Sunrise, Scripps Pier

Canon EOS-1Ds Mark III__EF70-200mm f/2.8L USM__10.0 sec at f / 32__ISO 100

Here is another pier photograph from La Jolla.  This was my first session photographing the pier, and my previous post was taken at sunset on the same day.  For this image, I used my Singh Ray Vari-ND filter to extend the length of the exposure.  I waited for a wave to wash up near my tripod, and then watched for the reflection to develop as the surf pulled back.

Let me know your thoughts on this image, and which Scripts Pier image you like the best.  I prefer the sunset image, but still love them both!

Cheers,   Bill

One-on-One Instruction

Ebook Store

My ebooks are high res PDFs that can be viewed on your computer of course, but also on your iPhone or iPad via the Good Reader app.

Published by William Neill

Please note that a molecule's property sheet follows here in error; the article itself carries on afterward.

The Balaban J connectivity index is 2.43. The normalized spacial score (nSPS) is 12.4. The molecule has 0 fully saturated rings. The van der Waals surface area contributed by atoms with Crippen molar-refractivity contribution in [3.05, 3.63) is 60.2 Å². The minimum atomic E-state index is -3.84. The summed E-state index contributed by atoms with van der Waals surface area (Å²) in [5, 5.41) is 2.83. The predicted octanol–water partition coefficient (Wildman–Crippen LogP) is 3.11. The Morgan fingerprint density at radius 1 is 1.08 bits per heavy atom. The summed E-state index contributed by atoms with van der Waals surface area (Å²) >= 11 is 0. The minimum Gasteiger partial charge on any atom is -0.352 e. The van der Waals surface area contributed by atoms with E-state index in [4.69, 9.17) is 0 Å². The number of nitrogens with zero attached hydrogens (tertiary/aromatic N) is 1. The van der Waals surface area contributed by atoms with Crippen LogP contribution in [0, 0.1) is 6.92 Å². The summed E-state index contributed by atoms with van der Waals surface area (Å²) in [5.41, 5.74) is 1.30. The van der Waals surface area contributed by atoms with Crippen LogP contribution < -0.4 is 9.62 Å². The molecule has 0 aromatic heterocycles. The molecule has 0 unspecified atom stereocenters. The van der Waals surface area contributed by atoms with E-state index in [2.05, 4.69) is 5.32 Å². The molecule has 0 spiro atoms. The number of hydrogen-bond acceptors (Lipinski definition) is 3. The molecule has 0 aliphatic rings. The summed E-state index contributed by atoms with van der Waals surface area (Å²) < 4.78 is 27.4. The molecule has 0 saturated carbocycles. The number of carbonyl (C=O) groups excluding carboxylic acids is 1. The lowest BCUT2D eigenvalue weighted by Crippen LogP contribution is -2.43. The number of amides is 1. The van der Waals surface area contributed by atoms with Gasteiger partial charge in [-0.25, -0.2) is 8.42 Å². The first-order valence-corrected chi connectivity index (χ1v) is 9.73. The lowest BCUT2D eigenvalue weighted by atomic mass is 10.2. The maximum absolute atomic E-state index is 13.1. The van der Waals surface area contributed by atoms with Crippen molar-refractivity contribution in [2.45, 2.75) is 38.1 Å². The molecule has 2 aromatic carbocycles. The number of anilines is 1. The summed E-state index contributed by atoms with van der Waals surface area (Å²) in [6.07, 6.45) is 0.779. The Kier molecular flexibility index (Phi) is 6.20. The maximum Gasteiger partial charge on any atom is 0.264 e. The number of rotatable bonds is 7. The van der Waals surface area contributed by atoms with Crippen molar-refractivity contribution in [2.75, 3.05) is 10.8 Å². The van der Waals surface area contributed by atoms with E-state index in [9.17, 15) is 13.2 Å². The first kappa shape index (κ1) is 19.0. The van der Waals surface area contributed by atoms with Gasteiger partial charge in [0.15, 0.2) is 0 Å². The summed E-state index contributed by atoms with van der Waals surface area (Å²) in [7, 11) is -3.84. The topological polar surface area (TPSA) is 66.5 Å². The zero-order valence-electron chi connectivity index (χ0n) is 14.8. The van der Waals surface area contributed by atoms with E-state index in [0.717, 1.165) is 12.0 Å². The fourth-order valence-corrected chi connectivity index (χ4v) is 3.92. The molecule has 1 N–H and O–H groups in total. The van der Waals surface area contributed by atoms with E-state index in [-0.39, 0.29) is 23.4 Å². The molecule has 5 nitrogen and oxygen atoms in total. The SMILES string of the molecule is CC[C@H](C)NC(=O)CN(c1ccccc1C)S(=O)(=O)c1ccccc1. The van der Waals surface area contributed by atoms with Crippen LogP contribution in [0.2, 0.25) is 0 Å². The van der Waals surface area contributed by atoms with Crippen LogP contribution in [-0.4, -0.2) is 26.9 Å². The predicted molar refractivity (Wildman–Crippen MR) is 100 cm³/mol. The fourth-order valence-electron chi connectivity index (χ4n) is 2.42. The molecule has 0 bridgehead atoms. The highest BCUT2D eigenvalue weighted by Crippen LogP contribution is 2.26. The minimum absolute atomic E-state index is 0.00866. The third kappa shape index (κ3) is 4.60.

William Neill, a resident of the Yosemite National Park area since 1977, is a landscape photographer concerned with conveying the deep, spiritual beauty he sees and feels in Nature. Neill's award-winning photography has been widely published in books, magazines, calendars, posters, and his limited-edition prints have been collected and exhibited in museums and galleries nationally, including the Museum of Fine Art Boston, Santa Barbara Museum of Art, The Vernon Collection, and The Polaroid Collection. Neill received a BA degree in Environmental Conservation at the University of Colorado. In 1995, Neill received the Sierra Club's Ansel Adams Award for conservation photography. Neill's assignment and published credits include National Geographic, Smithsonian, Natural History, National Wildlife, Conde Nast Traveler, Gentlemen's Quarterly, Travel and Leisure, Wilderness, Sunset, Sierra and Outside magazines. Also, he writes a monthly column, On Landscape, for Outdoor Photographer magazine. Feature articles about his work have appeared in Life, Camera and Darkroom, Outdoor Photographer and Communication Arts, from whom he has also received five Awards of Excellence. His corporate clients have included Sony Japan, Bayer Corporation, Canon USA, Nike, Nikon, The Nature Company, Hewlett Packard, 3M, Freidrick Grohe, Neutrogena, Sony Music/Classical, University of Cincinnati, UBS Global Asset Management. His work was chosen to illustrate two special edition books published by The Nature Company, Rachel Carson's The Sense of Wonder and John Fowles's The Tree. His photographs were also published in a three book series on the art and science of natural process in collaboration with the Exploratorium Museum of San Francisco: By Nature's Design (Exploratorium / Chronicle Books, 1993), The Color of Nature (Exploratorium / Chronicle Books, 1996) and Traces of Time (Chronicle Books / Exploratorium, Fall 2000). A portfolio of his Yosemite photographs has been published entitled Yosemite: The Promise of Wildness (Yosemite Association, 1994) which received The Director's Award from the National Park Service. A retrospective monograph of his landscape photography entitled Landscapes Of The Spirit (Bulfinch Press/Little, Brown, 1997) relates his beliefs in the healing power of nature. William has taught photography since 1980 for such prestigious organizations as The Ansel Adams Gallery, the Friends of Photography, Palm Beach Photographic Workshops, The Maine Workshops and Anderson Ranch Workshops. He specializes in landscape and nature photography and is concerned with conveying the beauty seen in Nature. Currently, he teaches online courses for BetterPhoto.com and One-on-One Workshops in his home studio near Yosemite National Park.